The Ukrainian government is not as guilty as the ‘Russian invasion’, even though it only took place in 2022, while in the previous eight years all freedoms had already been suppressed in Ukraine.

The most recent item on the Ukrainian regime's list of arbitrary actions was the expiry of Zelensky's mandate on 20 May without new elections having been held. The Ukrainian constitution mandates that they take place every five years and, in fact, they should have taken place in March of this year. However, the government claims that the martial law in force since February 2022 does not allow elections to be held while it is in force. As a result, the parliamentary elections, which were due to take place in October 2023, have also been postponed indefinitely.

International coverage

In general, international coverage in the world's main media has been silent on this issue. The few stories that mention the expiry of Zelensky's mandate argue that martial law prevents elections from taking place. This is a falsification of Ukrainian legislation. The country's constitution mentions the rights and duties of the president and explains how elections work in many of its articles. Chapter V, on the country's presidency, mentions the possibility of the president leaving office before the end of his term, but there is nothing about extending the presidential term.

In its only mention of the expiry of Zelensky's mandate, CNN aired a live conversation between anchor Paula Newton and Kiev correspondent Nataliya Gumenyuk, in which the latter tried to justify the extension of Zelensky's mandate by saying, among other things, that the constitution was written at a time when nobody imagined that a war would happen. For the law, even more so for a country's constitution, what counts is what is written down. If the constitution provides for a five-year presidential term and does not provide for an extension, then it is unconstitutional.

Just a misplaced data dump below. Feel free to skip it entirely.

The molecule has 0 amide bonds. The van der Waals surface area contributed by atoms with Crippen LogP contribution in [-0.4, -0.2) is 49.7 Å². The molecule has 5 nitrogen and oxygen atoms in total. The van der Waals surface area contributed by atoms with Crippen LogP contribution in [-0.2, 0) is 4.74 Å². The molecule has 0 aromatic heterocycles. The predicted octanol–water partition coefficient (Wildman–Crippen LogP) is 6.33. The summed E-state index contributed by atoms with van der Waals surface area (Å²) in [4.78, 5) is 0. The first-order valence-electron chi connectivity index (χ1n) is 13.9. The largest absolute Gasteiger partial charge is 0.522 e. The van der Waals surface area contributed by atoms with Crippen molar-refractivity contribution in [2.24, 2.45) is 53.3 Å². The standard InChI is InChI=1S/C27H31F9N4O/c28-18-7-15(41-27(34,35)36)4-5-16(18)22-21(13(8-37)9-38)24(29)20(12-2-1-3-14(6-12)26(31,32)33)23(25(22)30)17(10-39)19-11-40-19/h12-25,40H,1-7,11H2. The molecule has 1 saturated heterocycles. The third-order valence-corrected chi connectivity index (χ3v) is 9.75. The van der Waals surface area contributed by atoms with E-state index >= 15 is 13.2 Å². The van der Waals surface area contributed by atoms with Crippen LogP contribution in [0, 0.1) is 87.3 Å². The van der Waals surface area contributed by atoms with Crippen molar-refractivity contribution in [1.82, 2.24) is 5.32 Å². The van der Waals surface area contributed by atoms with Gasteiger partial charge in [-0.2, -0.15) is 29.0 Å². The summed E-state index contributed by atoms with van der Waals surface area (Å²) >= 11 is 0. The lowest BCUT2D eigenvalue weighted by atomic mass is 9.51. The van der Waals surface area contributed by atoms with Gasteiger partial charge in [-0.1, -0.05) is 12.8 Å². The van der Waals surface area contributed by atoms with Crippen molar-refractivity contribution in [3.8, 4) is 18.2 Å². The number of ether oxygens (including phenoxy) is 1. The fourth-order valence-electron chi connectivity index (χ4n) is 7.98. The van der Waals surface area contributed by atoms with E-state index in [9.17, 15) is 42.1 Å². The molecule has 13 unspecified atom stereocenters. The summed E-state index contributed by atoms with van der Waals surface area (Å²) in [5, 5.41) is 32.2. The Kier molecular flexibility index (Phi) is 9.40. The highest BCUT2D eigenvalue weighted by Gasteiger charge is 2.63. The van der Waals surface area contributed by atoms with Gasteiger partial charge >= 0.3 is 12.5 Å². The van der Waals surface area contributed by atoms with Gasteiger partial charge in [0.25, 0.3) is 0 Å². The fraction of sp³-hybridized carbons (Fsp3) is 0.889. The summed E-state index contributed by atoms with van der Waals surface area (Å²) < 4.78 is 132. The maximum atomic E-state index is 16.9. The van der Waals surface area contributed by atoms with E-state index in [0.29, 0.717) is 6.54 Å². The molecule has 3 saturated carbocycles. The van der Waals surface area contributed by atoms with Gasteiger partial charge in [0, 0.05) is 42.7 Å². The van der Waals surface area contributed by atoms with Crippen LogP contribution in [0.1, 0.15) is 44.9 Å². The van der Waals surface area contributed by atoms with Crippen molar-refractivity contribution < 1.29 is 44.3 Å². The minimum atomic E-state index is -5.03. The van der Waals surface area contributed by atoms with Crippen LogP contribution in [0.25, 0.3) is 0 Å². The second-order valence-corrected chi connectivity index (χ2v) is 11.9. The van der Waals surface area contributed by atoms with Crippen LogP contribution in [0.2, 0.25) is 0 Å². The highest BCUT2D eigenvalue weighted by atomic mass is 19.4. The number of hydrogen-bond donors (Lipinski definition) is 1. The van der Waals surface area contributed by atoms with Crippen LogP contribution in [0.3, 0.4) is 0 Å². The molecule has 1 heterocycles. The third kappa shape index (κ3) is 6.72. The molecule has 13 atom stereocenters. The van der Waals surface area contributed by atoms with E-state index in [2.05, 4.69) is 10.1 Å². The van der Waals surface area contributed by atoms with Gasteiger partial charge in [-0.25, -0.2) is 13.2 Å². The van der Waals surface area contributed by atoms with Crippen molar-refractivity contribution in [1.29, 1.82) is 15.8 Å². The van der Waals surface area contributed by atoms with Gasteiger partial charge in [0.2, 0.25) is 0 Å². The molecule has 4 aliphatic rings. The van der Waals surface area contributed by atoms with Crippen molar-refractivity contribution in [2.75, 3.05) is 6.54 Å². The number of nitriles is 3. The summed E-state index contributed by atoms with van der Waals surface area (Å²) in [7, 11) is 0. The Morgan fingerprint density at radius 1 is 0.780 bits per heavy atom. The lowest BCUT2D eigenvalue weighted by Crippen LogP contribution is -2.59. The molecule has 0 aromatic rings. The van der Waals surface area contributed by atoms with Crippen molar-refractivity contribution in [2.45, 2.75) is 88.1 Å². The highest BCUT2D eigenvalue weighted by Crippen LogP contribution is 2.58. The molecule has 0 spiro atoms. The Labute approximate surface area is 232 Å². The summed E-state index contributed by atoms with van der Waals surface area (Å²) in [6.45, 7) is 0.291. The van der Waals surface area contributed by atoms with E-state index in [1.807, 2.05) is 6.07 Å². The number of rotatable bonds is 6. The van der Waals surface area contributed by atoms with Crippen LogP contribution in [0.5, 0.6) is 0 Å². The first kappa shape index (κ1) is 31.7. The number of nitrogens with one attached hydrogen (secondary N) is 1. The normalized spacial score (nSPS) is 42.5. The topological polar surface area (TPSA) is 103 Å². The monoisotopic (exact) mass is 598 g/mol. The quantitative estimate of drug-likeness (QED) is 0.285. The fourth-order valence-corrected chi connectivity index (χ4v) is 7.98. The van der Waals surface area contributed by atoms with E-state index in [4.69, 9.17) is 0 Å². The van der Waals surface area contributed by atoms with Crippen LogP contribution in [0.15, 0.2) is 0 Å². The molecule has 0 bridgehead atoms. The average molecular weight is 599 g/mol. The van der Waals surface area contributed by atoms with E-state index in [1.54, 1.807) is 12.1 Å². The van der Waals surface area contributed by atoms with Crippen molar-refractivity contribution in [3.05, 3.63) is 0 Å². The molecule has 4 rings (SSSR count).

The German DW consulted Ukrainian lawyers to interpret the constitution, instead of consulting the Ukrainian constitution itself. Of course, these jurists said that Zelensky could remain president. After all, he's the darling of the international press - because he's the darling of the US government. Zelensky may imprison opponents, close down TV channels, make parties illegal, persecute priests and massacre entire populations on the border with Russia, but he is a champion of democracy. Zelensky is not Maduro or Ortega to be mocked in the international press.

A branch of the American press, Rede Globo obviously also had to come out in defence of Zelensky. G1 published a story that sought to justify the unconstitutional continuity of the Ukrainian president in every paragraph, while O Globo said that questioning Zelensky's legitimacy was nothing more than Russian ‘war propaganda’.

The unidirectional angle in the press coverage is no accident. The agenda was delivered, as always, by the US State Department, with the following guidance from Secretary Antony Blinken at the beginning of the month: the elections will take place ‘when the Ukrainians agree that the conditions allow them to take place’. Everyone who understood the message knows that Blinken meant ‘when we (the Americans) agree’.

It's not just because the March elections weren't held that Zelensky is an illegitimate president. Every Ukrainian president since 2014, when Viktor Yanukovych was overthrown by a far-right coup, is legally and constitutionally an illegitimate president. The regime born out of the 2014 coup is a dictatorship and the president is chosen from among the administrators of that dictatorship, with no real opposition. But Zelensky seems to be opening a new chapter in the history of the Ukrainian dictatorship: by breaking with electoral formality, he is trying to perpetuate himself in power. This will certainly cause discord with other sectors of the regime, who want to remove him from power without changing the regime's dictatorial structure.

But since Zelensky is the darling of the United States, the European Union and NATO, and since they are the ones who really run the Ukrainian dictatorship, he should have at least momentary success. Imperialism needs to keep Zelensky at the head of the government, otherwise a change could further destabilise the regime, which would affect the army's performance on the front line and could anticipate a military defeat for Russia. And defeat for Russia would be the worst nightmare for imperialism, which has already made public its willingness to fight ‘to the last Ukrainian’.

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Author`s name Eduardo Vasco